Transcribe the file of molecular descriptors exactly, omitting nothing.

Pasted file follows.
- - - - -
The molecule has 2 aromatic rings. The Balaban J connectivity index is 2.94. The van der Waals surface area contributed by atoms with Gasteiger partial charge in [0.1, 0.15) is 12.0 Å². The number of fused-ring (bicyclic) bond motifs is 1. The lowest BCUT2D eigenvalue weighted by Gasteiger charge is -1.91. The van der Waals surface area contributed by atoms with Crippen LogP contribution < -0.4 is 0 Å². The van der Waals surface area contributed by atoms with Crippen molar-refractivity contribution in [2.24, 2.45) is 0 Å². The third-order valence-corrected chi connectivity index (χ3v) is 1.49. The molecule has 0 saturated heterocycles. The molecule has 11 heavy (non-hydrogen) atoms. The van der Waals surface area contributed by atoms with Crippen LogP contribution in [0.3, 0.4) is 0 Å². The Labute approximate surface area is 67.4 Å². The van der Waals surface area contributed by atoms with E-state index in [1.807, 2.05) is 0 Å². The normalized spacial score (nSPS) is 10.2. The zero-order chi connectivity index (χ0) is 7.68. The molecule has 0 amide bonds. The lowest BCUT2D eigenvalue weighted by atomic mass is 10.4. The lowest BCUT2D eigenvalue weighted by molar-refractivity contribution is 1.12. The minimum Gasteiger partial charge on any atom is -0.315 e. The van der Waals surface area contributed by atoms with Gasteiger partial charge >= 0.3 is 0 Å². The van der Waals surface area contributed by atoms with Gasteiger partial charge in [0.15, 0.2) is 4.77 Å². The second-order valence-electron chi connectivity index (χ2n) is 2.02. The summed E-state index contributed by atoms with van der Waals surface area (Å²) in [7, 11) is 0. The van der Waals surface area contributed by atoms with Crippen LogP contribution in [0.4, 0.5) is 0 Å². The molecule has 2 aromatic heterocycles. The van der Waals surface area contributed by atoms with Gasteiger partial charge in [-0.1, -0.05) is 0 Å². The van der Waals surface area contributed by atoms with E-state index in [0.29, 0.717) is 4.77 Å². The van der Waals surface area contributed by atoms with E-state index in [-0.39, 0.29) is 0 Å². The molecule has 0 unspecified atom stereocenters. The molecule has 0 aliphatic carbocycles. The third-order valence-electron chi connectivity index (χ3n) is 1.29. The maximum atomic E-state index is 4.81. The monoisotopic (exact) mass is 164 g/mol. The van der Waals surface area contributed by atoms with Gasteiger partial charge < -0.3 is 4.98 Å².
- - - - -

The molecule has 2 aromatic rings. The Balaban J connectivity index is 2.94. The van der Waals surface area contributed by atoms with Gasteiger partial charge in [0.1, 0.15) is 12.0 Å². The number of fused-ring (bicyclic) bond motifs is 1. The lowest BCUT2D eigenvalue weighted by Gasteiger charge is -1.91. The van der Waals surface area contributed by atoms with Crippen LogP contribution < -0.4 is 0 Å². The van der Waals surface area contributed by atoms with Crippen molar-refractivity contribution in [2.24, 2.45) is 0 Å². The third-order valence-corrected chi connectivity index (χ3v) is 1.49. The molecule has 0 saturated heterocycles. The molecule has 11 heavy (non-hydrogen) atoms. The van der Waals surface area contributed by atoms with Crippen LogP contribution in [0.3, 0.4) is 0 Å². The Labute approximate surface area is 67.4 Å². The van der Waals surface area contributed by atoms with E-state index in [1.807, 2.05) is 0 Å². The normalized spacial score (nSPS) is 10.2. The zero-order chi connectivity index (χ0) is 7.68. The molecule has 0 amide bonds. The lowest BCUT2D eigenvalue weighted by atomic mass is 10.4. The lowest BCUT2D eigenvalue weighted by molar-refractivity contribution is 1.12. The minimum Gasteiger partial charge on any atom is -0.315 e. The van der Waals surface area contributed by atoms with Gasteiger partial charge >= 0.3 is 0 Å². The van der Waals surface area contributed by atoms with Gasteiger partial charge in [0.15, 0.2) is 4.77 Å². The second-order valence-electron chi connectivity index (χ2n) is 2.02. The summed E-state index contributed by atoms with van der Waals surface area (Å²) in [7, 11) is 0. The van der Waals surface area contributed by atoms with Crippen LogP contribution in [0.4, 0.5) is 0 Å². The molecule has 2 aromatic heterocycles. The van der Waals surface area contributed by atoms with Gasteiger partial charge in [-0.1, -0.05) is 0 Å². The van der Waals surface area contributed by atoms with E-state index in [0.29, 0.717) is 4.77 Å². The van der Waals surface area contributed by atoms with E-state index in [-0.39, 0.29) is 0 Å². The molecule has 0 unspecified atom stereocenters. The molecule has 0 aliphatic carbocycles. The third-order valence-electron chi connectivity index (χ3n) is 1.29. The maximum atomic E-state index is 4.81. The monoisotopic (exact) mass is 164 g/mol. The van der Waals surface area contributed by atoms with Gasteiger partial charge < -0.3 is 4.98 Å².